Opinion on which solar heater to get

archer_310

Member
Aug 21, 2009
19
Niagara Region, Canada
I'm looking for a solar heater system for my 14x28 inground pool. I think I've narrowed it down to the Fafco sungrabber or the Enersol system. The Fafco seems to be half the price of the Enersol, but I don't know how they compare. Is there any/much difference? I know that the Enersol has rubber-like tubes which apparently is good so that they don't crack, and I think Fafco has something similar, but I can't seem to confirm this. Any opinions out there as to which system I should invest in?

TIA
 

chem geek

TFP Expert
LifeTime Supporter
Mar 28, 2007
12,082
San Rafael, CA USA
Welcome to TFP! :wave:

I have 11 FAFCO SunSaver and 1 FAFCO Revolution panels that are now around 7 years old and they have worked very well. As for SunGrabber, I don't have experience with that but noted this website that indicates they are not as good for in-ground applications. I'm guessing that the panels may not have the same relief valves used in roof applications and are instead designed more for smaller above-ground pools where auto-draining of the panels may not be done, but this is just a guess on my part.
 

archer_310

Member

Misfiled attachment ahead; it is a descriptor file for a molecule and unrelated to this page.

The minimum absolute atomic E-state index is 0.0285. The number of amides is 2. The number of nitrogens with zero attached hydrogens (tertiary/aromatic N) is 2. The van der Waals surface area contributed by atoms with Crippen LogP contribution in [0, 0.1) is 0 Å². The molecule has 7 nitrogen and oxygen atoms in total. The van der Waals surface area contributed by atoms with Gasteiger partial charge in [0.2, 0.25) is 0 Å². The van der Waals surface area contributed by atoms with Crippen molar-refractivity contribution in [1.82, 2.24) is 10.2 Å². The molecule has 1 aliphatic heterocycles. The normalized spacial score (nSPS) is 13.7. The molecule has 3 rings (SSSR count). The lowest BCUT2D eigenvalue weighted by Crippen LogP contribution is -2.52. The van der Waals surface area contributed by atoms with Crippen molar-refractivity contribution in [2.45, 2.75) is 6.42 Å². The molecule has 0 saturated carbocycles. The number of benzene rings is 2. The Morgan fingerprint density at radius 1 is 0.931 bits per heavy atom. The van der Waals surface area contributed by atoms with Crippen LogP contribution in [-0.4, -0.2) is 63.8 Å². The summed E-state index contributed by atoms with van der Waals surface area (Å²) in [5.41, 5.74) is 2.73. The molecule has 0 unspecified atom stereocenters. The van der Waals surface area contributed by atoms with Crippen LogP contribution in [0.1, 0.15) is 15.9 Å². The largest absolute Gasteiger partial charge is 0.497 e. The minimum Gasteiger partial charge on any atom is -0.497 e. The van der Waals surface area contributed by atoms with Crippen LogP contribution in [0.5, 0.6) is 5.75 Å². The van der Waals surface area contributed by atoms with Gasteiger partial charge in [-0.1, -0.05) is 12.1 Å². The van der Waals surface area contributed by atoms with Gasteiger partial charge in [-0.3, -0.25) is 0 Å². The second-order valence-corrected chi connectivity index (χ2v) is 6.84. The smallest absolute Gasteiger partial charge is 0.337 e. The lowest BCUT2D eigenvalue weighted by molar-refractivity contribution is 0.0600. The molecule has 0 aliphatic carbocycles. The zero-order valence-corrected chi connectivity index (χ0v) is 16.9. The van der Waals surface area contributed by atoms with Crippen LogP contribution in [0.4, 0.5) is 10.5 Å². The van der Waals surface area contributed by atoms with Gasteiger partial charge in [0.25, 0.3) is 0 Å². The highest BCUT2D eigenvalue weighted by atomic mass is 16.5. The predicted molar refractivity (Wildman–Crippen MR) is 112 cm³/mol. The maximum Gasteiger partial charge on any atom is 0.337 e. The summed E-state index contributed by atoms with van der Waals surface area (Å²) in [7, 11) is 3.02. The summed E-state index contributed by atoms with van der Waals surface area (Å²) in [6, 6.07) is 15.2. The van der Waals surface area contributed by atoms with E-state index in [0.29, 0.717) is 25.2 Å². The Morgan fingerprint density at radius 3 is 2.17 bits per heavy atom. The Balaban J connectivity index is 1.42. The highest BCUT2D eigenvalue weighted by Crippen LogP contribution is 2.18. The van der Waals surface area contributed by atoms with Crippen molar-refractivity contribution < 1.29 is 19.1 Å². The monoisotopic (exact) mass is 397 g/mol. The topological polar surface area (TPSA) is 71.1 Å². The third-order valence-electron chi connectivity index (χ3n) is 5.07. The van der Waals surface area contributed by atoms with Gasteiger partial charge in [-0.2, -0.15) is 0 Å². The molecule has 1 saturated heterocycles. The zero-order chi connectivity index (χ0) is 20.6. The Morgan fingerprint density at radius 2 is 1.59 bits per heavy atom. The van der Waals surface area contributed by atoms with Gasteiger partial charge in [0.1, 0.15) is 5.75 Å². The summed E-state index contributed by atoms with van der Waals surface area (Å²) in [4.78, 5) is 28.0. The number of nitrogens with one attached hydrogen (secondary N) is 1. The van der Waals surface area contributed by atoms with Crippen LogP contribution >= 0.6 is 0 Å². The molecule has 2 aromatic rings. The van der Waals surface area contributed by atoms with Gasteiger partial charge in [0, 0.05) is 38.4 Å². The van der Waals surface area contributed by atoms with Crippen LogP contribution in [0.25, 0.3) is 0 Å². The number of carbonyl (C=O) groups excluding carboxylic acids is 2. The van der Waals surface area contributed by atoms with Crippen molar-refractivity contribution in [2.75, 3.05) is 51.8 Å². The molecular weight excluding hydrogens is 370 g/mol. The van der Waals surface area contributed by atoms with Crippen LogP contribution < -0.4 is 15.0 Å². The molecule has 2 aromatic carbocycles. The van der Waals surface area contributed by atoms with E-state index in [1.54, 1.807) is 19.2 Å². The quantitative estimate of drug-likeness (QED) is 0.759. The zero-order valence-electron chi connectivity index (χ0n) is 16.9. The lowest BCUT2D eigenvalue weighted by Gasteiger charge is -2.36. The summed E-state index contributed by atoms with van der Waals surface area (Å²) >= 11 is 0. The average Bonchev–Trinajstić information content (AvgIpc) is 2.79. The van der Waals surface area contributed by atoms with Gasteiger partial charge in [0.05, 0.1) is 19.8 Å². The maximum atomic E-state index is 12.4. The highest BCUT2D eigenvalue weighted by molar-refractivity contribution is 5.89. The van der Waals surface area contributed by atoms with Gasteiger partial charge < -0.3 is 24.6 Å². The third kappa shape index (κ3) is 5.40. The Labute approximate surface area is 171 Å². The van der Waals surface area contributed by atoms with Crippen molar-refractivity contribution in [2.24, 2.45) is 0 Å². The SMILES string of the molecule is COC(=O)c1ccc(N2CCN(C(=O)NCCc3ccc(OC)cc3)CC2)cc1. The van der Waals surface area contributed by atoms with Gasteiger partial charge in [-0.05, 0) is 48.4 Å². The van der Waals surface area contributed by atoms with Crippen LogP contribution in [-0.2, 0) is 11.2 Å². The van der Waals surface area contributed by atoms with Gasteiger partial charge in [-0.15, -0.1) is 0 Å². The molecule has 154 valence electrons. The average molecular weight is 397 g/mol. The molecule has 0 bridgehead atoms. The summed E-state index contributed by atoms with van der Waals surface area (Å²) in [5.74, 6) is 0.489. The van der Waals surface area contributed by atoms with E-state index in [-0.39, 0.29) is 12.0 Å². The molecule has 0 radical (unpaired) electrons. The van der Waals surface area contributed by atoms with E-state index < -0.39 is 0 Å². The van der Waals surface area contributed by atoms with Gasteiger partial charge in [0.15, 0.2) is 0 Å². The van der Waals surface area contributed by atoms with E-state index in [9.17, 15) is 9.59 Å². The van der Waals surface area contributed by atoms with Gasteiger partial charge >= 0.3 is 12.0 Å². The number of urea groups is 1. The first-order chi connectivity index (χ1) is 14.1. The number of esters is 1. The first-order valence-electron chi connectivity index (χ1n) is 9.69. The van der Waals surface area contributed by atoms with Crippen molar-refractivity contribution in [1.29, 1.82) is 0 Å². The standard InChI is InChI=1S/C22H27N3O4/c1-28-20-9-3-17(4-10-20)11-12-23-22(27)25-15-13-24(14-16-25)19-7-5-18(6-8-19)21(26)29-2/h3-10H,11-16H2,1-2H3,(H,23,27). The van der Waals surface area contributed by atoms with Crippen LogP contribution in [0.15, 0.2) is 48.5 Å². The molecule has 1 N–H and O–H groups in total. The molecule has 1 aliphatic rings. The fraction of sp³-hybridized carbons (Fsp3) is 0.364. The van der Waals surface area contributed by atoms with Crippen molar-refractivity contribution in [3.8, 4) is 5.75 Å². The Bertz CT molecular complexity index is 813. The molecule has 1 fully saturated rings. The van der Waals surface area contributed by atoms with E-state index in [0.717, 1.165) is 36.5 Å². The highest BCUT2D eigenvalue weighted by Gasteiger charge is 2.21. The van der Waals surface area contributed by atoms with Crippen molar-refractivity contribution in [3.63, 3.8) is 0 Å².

Aug 21, 2009
19
Niagara Region, Canada
The Fafco one is supposed to be for inground pools. Here is the info I have from this website (https://www.nationalpoolwholesalers.com ... 8x20_Panel)_up_to_14ft_x_28ft_--SKU_FAFSGI1428.html) that is selling them - it is supposed to be for a 14x28 pool:

This kit includes the system kit to properly install your solar heating system.

STANDARD FEATURES:

# 10 year manufacturer warranty
# Everything you need
# 4 - 2’ x 20’ in ground solar panel
# 3 - 60” mounting straps
# 9 - 2” x 1/4” mounting screws
# 2 - 1 1/2” rubber coupler
# 4 - 1 1/2” hose clamp


System Kit Includes:

# 1 - 1 1/2” ball valve
# 1 - 1 1/2” check valve
# 1 - Vacuum relief valve (VRV)
# 6 - 1 1/2” rubber coupler
# 2 - 1 1/2” male rib adapter (MRA)
# 1 - 1 1/2” x 2” bell reducer rubber coupler
# 14 - 1 1/2” hose clamp
# 1 - 2” hose clamp
# 1 - 1 1/2” rubber cap


Does this sound OK?
 

Bama Rambler